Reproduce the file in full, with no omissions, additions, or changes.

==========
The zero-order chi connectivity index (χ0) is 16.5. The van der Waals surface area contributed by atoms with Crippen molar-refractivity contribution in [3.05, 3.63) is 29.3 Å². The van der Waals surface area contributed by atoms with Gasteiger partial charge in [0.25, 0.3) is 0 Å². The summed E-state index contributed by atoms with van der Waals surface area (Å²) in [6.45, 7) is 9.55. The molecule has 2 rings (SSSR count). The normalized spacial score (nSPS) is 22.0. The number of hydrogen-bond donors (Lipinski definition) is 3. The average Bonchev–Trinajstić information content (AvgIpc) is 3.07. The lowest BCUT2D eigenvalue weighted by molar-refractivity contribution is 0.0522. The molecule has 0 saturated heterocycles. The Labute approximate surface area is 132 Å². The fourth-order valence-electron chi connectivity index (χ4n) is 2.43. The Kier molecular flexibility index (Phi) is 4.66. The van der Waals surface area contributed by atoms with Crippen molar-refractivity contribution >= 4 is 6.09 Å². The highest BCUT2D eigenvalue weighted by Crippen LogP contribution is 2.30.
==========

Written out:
The zero-order chi connectivity index (χ0) is 16.5. The van der Waals surface area contributed by atoms with Crippen molar-refractivity contribution in [3.05, 3.63) is 29.3 Å². The van der Waals surface area contributed by atoms with Gasteiger partial charge in [0.25, 0.3) is 0 Å². The summed E-state index contributed by atoms with van der Waals surface area (Å²) in [6.45, 7) is 9.55. The molecule has 2 rings (SSSR count). The normalized spacial score (nSPS) is 22.0. The number of hydrogen-bond donors (Lipinski definition) is 3. The average Bonchev–Trinajstić information content (AvgIpc) is 3.07. The lowest BCUT2D eigenvalue weighted by molar-refractivity contribution is 0.0522. The molecule has 0 saturated heterocycles. The Labute approximate surface area is 132 Å². The fourth-order valence-electron chi connectivity index (χ4n) is 2.43. The Kier molecular flexibility index (Phi) is 4.66. The van der Waals surface area contributed by atoms with Crippen molar-refractivity contribution >= 4 is 6.09 Å². The highest BCUT2D eigenvalue weighted by Crippen LogP contribution is 2.30.